“Right!” Blue smiled. She did let her relief in his reaction spread. It didn’t hurt to focus on better things, right?
Steven looked behind at the statue of Pink, and his mood became a little sad again.
“Mom built this place? To heal anyone who got hurt?”
“That’s a lot of tears.” He said, lowering his gaze. “She must have cried a lot.”
“That’s not how it works,” Blue said, a small smile on her lips. Focus on good things. Don’t focus on
Forms glitching and screams of agony and gems falling apart.
Blue discreetly moved a little away from Steven, hoping he wouldn’t notice it.
“Did… you come here often?” He asked.
“More often than your mother would have liked.”
Good things. Good things.
“She… really felt hurt when others were hurt, right?”
“She had a true, deep love for everyone around her,” Blue said, voice filled with nostalgia. “She was such a kind, compassionate leader.”
Steven smiled. “Does any other of you have healing powers too?”
“Oh, no. Only Pink could do that.”
“Why? Aren’t you all Diamonds?”
“Yes, but… Pink was different. We couldn’t hope to be like her.”
Steven didn’t say it, but he knew what that felt like.
At 13 years old, Steven thought about his mother all the time. He thought of her every time he looked at the gem on his stomach, wondering if he could ever live up to her legacy.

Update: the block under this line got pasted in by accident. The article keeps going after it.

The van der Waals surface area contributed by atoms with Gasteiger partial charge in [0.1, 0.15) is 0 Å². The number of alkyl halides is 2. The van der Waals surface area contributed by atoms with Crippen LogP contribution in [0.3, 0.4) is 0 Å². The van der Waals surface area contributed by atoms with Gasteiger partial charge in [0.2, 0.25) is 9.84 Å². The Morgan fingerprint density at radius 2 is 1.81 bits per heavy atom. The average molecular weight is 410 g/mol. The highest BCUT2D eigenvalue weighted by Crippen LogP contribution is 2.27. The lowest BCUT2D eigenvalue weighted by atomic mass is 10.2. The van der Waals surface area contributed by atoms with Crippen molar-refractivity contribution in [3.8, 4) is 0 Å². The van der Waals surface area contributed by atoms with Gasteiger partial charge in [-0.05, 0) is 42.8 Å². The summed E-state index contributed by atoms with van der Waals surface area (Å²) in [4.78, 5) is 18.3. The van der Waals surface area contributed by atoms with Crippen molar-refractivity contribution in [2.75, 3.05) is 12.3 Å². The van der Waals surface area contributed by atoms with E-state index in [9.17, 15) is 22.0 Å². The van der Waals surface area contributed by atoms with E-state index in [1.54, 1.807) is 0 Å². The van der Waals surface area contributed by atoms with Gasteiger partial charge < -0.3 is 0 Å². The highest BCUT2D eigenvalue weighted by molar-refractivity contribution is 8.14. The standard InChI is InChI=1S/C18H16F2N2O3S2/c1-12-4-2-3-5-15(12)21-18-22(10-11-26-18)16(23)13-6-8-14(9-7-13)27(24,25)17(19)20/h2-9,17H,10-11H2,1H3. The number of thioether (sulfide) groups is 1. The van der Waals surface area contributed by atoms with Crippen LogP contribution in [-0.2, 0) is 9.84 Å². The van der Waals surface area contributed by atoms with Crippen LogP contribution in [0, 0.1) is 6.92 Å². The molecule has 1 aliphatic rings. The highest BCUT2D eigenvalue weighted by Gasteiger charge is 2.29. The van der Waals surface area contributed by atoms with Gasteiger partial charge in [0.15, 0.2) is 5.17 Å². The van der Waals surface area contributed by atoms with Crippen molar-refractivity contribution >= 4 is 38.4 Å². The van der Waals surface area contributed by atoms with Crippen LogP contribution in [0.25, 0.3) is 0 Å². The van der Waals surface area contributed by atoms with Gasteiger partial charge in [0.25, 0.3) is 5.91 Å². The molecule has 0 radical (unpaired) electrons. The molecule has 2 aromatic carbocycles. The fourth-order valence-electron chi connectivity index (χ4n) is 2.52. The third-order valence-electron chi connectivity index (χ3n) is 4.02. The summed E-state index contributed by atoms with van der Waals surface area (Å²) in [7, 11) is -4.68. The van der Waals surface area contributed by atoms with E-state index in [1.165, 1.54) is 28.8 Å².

“This is unfair! Gems don’t get tired!” Connie complained. She had been complaining about pains in her body from all the training since the beginning of the session, but Yellow wasn’t taking it easy with her.
“Actually, we do. We just don’t require such long breaks as you humans.” Yellow said.
Steven, who also felt exhausted, raised his hand and spoke. “White told me to remind you that you need to take breaks too if you started that creepy talk of training non-stop again.”
Yellow’s cheeks took a darker shade and she looked away. “Alright. Let’s take a break.”
Connie gave Steven a thankful look.
The three sat down on the ground, near each other.
“Did mother train with you too?” Steven asked.
Yellow smiled. “Of course she did. She taught me most of what I know about fighting.”
Steven had stars on his eyes. He heard a lot about Pink the healer from Blue, and about Pink the person from his Dad, but almost never about Pink the warrior.
“What was she like? Did she use the sword?” He looked at the pink sword that Connie now used.
“And the shield.” Yellow nodded at Steven. “She had a few millennia over us in practice and it did show. Her attacks were clean, no wasted moves. It was beautiful to watch.”
“Could she do cool things like… ‘Boomerang Blade’?” Steven asked.